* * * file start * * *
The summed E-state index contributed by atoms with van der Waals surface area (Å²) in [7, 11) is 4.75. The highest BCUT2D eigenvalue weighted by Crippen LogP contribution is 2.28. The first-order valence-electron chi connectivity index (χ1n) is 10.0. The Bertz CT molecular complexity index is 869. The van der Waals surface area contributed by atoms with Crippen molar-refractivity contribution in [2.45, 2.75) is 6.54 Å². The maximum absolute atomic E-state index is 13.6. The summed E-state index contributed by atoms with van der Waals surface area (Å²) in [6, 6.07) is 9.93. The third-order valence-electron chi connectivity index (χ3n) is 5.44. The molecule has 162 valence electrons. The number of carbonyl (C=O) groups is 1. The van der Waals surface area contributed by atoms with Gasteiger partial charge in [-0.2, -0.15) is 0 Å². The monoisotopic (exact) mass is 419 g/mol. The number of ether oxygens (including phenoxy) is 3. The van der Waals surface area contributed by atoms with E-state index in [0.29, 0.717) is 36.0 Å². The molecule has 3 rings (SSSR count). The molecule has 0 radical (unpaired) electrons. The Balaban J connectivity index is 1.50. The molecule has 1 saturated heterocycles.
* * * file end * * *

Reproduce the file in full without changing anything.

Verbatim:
The summed E-state index contributed by atoms with van der Waals surface area (Å²) in [7, 11) is 4.75. The highest BCUT2D eigenvalue weighted by Crippen LogP contribution is 2.28. The first-order valence-electron chi connectivity index (χ1n) is 10.0. The Bertz CT molecular complexity index is 869. The van der Waals surface area contributed by atoms with Crippen molar-refractivity contribution in [2.45, 2.75) is 6.54 Å². The maximum absolute atomic E-state index is 13.6. The summed E-state index contributed by atoms with van der Waals surface area (Å²) in [6, 6.07) is 9.93. The third-order valence-electron chi connectivity index (χ3n) is 5.44. The molecule has 162 valence electrons. The number of carbonyl (C=O) groups is 1. The van der Waals surface area contributed by atoms with Gasteiger partial charge in [-0.2, -0.15) is 0 Å². The monoisotopic (exact) mass is 419 g/mol. The number of ether oxygens (including phenoxy) is 3. The van der Waals surface area contributed by atoms with E-state index in [0.29, 0.717) is 36.0 Å². The molecule has 3 rings (SSSR count). The molecule has 0 radical (unpaired) electrons. The Balaban J connectivity index is 1.50. The molecule has 1 saturated heterocycles.